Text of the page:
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Deer on the Move in the Autumn

Each fall, deer are on the move on Minnesota roads. They are big animals and cause a lot of damage and many times personal injury is a result of each collision. The best way to avoid a collision is to watch your speed, keep a good look out, and only drive while you are driving.

The Minnesota Department of Public Safety has pointed out that you should not swerve to miss a deer. “You can reduce the severity of the outcome,” said Lt. Jody Skogen, safety and education officer with the North Dakota State Patrol. “Your vehicle can be unforgiving if you jerk too hard, and it can cause a rollover. The deer strike is far less serious than if you overreact and go into a rollover.” October and November are the highest months for deer collisions in this area of the country.

How to prevent a deer accident in Minnesota

There are a few things to keep in mind when driving at this time of year.  Keep your eyes peeled. Deer rarely travel alone. As pack animals, deer are most often seen in groups of two or more. If you see one deer cross the road, chances are high that there are more following behind.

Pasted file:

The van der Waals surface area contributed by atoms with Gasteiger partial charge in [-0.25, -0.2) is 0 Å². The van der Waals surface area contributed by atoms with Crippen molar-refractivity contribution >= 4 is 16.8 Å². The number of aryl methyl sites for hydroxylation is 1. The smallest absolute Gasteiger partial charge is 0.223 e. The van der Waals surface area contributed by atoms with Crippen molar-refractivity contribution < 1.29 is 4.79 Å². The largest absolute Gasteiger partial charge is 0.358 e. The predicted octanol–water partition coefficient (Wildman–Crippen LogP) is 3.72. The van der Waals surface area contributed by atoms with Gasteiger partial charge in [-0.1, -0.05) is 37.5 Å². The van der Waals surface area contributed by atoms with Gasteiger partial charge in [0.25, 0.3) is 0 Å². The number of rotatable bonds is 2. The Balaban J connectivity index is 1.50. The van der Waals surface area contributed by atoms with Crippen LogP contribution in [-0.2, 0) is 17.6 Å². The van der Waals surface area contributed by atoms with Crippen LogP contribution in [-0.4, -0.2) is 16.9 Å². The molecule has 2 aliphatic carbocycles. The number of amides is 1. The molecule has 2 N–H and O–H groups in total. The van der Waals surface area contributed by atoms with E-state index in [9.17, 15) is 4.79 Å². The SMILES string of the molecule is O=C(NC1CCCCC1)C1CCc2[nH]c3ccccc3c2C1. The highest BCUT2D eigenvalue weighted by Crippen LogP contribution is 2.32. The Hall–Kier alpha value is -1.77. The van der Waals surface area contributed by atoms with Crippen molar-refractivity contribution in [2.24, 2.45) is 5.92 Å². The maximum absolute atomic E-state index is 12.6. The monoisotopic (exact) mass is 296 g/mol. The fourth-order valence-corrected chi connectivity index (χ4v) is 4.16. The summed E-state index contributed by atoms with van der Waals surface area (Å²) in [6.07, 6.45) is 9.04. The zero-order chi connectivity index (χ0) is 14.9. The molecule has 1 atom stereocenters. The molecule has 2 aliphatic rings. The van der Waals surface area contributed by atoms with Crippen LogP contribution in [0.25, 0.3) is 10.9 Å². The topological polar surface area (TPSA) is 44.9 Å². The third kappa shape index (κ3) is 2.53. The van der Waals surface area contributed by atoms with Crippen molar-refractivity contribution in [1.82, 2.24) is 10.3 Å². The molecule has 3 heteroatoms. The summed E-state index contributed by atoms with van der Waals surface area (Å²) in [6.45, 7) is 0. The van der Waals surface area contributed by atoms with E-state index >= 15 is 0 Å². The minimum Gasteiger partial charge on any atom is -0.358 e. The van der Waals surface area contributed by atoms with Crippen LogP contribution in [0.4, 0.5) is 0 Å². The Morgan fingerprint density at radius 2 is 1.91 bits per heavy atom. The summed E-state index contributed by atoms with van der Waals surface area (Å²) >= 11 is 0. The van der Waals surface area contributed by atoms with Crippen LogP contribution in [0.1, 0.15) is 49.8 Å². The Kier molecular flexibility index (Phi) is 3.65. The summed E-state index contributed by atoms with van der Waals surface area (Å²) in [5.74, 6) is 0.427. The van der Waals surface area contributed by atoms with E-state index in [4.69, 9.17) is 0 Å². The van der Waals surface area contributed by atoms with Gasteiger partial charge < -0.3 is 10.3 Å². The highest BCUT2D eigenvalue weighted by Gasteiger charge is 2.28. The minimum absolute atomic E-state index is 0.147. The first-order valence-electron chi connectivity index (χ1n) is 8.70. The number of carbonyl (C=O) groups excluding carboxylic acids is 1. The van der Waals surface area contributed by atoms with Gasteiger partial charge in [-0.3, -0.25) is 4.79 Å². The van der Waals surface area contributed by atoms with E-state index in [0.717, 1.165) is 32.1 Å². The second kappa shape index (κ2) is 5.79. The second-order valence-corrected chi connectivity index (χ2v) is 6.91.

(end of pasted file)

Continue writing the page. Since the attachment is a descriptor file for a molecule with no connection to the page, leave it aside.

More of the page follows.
Know when deer are active. These animals, like many others, are most active in the early morning and late evening. In other words: dusk and dawn. Deer are even more active during mating season. If you are driving after the sun goes down and before it comes up, be even more vigilant.

Buckle up. If you aren’t the type of person who buckles up every time you drive, now is a good time to get in the habit. Should you collide with a deer, a seat belt could very well save your life.

Stay in the middle. When you travel down a multi-lane road, stay in the center. This gives you more time to see a deer coming at you, and it gives you more room to react should you need to.

Pay attention. The state Department of Natural Resources doesn't randomly choose where it's going to put those deer crossing signs. Placement is based on accident numbers and known deer patterns. Watch for the reflection of deer eyes and for deer silhouettes on the shoulder of the road. If anything looks slightly suspicious, slow down.

If you see a deer in the road, brake firmly and blow your horn. Don't bother with gadgets. The Insurance Institute for Highway Safety has studied deer whistles and determined they have no effect whatsoever./

Car-deer crashes are most likely to occur between 5 and 8 a.m. and between 5 p.m. and midnight from October to January; between 5 and 7 a.m. from March to June; and between 8 p.m. and midnight from April to August.









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